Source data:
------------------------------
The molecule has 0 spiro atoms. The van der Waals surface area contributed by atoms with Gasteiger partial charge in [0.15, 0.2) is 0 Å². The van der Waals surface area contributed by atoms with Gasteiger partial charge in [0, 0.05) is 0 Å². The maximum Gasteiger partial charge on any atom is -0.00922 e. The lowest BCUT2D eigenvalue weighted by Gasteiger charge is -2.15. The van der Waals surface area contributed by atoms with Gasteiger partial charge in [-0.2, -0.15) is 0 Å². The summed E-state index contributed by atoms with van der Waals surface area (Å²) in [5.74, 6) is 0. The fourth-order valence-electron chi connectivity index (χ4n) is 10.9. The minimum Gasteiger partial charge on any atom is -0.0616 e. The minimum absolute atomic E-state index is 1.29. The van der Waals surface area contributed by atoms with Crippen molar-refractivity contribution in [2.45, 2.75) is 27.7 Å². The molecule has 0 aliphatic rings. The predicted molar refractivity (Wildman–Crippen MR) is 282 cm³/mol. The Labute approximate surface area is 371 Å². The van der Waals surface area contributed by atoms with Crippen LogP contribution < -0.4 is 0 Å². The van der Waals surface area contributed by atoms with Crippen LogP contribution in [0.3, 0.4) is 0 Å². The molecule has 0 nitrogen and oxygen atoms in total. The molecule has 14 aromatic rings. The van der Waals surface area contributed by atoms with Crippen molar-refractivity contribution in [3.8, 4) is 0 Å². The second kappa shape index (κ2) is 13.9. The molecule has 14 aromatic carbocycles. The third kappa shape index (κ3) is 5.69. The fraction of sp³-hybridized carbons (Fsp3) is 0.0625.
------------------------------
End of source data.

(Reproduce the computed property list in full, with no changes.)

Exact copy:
The molecule has 0 spiro atoms. The van der Waals surface area contributed by atoms with Gasteiger partial charge in [0.15, 0.2) is 0 Å². The van der Waals surface area contributed by atoms with Gasteiger partial charge in [0, 0.05) is 0 Å². The maximum Gasteiger partial charge on any atom is -0.00922 e. The lowest BCUT2D eigenvalue weighted by Gasteiger charge is -2.15. The van der Waals surface area contributed by atoms with Gasteiger partial charge in [-0.2, -0.15) is 0 Å². The summed E-state index contributed by atoms with van der Waals surface area (Å²) in [5.74, 6) is 0. The fourth-order valence-electron chi connectivity index (χ4n) is 10.9. The minimum Gasteiger partial charge on any atom is -0.0616 e. The minimum absolute atomic E-state index is 1.29. The van der Waals surface area contributed by atoms with Crippen molar-refractivity contribution in [2.45, 2.75) is 27.7 Å². The molecule has 0 aliphatic rings. The predicted molar refractivity (Wildman–Crippen MR) is 282 cm³/mol. The Labute approximate surface area is 371 Å². The van der Waals surface area contributed by atoms with Crippen LogP contribution < -0.4 is 0 Å². The van der Waals surface area contributed by atoms with Crippen LogP contribution in [0.3, 0.4) is 0 Å². The molecule has 0 nitrogen and oxygen atoms in total. The molecule has 14 aromatic rings. The van der Waals surface area contributed by atoms with Crippen molar-refractivity contribution in [3.8, 4) is 0 Å². The second kappa shape index (κ2) is 13.9. The molecule has 14 aromatic carbocycles. The third kappa shape index (κ3) is 5.69. The fraction of sp³-hybridized carbons (Fsp3) is 0.0625.